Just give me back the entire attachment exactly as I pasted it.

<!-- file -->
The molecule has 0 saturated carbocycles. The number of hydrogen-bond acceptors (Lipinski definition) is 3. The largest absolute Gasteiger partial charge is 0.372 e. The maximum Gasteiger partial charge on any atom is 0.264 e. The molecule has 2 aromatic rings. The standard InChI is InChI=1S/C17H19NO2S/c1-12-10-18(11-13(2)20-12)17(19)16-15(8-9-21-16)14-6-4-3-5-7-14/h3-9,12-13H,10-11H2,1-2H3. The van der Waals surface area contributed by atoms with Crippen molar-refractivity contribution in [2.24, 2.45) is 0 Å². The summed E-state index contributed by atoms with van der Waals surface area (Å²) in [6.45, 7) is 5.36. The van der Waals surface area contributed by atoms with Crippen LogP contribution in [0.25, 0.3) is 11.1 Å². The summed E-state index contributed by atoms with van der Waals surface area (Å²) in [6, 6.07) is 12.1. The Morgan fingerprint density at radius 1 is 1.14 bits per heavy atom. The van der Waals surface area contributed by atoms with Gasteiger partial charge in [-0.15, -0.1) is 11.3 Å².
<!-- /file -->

The molecule has 0 saturated carbocycles. The number of hydrogen-bond acceptors (Lipinski definition) is 3. The largest absolute Gasteiger partial charge is 0.372 e. The maximum Gasteiger partial charge on any atom is 0.264 e. The molecule has 2 aromatic rings. The standard InChI is InChI=1S/C17H19NO2S/c1-12-10-18(11-13(2)20-12)17(19)16-15(8-9-21-16)14-6-4-3-5-7-14/h3-9,12-13H,10-11H2,1-2H3. The van der Waals surface area contributed by atoms with Crippen molar-refractivity contribution in [2.24, 2.45) is 0 Å². The summed E-state index contributed by atoms with van der Waals surface area (Å²) in [6.45, 7) is 5.36. The van der Waals surface area contributed by atoms with Crippen LogP contribution in [0.25, 0.3) is 11.1 Å². The summed E-state index contributed by atoms with van der Waals surface area (Å²) in [6, 6.07) is 12.1. The Morgan fingerprint density at radius 1 is 1.14 bits per heavy atom. The van der Waals surface area contributed by atoms with Gasteiger partial charge in [-0.15, -0.1) is 11.3 Å².